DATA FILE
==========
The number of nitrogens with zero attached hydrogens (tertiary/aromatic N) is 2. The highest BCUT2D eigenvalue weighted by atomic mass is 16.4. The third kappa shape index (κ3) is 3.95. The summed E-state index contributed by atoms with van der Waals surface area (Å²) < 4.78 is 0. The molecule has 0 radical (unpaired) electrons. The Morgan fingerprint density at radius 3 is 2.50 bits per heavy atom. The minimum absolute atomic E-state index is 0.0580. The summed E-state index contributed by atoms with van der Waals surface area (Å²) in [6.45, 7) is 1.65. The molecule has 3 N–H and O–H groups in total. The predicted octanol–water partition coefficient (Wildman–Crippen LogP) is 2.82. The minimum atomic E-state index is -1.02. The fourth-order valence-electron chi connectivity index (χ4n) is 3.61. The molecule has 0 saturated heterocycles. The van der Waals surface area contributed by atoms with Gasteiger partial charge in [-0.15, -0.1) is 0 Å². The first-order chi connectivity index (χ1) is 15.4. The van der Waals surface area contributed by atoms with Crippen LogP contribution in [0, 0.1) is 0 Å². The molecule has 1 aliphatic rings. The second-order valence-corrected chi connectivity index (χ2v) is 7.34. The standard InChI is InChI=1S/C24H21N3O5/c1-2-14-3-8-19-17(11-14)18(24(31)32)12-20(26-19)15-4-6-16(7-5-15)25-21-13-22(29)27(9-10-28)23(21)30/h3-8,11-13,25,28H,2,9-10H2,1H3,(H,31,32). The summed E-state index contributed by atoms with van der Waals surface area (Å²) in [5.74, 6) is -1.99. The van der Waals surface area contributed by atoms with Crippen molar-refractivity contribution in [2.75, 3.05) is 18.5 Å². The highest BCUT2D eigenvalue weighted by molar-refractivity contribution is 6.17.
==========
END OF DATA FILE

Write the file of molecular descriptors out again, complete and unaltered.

The number of nitrogens with zero attached hydrogens (tertiary/aromatic N) is 2. The highest BCUT2D eigenvalue weighted by atomic mass is 16.4. The third kappa shape index (κ3) is 3.95. The summed E-state index contributed by atoms with van der Waals surface area (Å²) < 4.78 is 0. The molecule has 0 radical (unpaired) electrons. The Morgan fingerprint density at radius 3 is 2.50 bits per heavy atom. The minimum absolute atomic E-state index is 0.0580. The summed E-state index contributed by atoms with van der Waals surface area (Å²) in [6.45, 7) is 1.65. The molecule has 3 N–H and O–H groups in total. The predicted octanol–water partition coefficient (Wildman–Crippen LogP) is 2.82. The minimum atomic E-state index is -1.02. The fourth-order valence-electron chi connectivity index (χ4n) is 3.61. The molecule has 0 saturated heterocycles. The van der Waals surface area contributed by atoms with Gasteiger partial charge in [-0.15, -0.1) is 0 Å². The first-order chi connectivity index (χ1) is 15.4. The van der Waals surface area contributed by atoms with Crippen LogP contribution in [0, 0.1) is 0 Å². The molecule has 1 aliphatic rings. The second-order valence-corrected chi connectivity index (χ2v) is 7.34. The standard InChI is InChI=1S/C24H21N3O5/c1-2-14-3-8-19-17(11-14)18(24(31)32)12-20(26-19)15-4-6-16(7-5-15)25-21-13-22(29)27(9-10-28)23(21)30/h3-8,11-13,25,28H,2,9-10H2,1H3,(H,31,32). The summed E-state index contributed by atoms with van der Waals surface area (Å²) in [5.74, 6) is -1.99. The van der Waals surface area contributed by atoms with Crippen molar-refractivity contribution in [2.75, 3.05) is 18.5 Å². The highest BCUT2D eigenvalue weighted by molar-refractivity contribution is 6.17.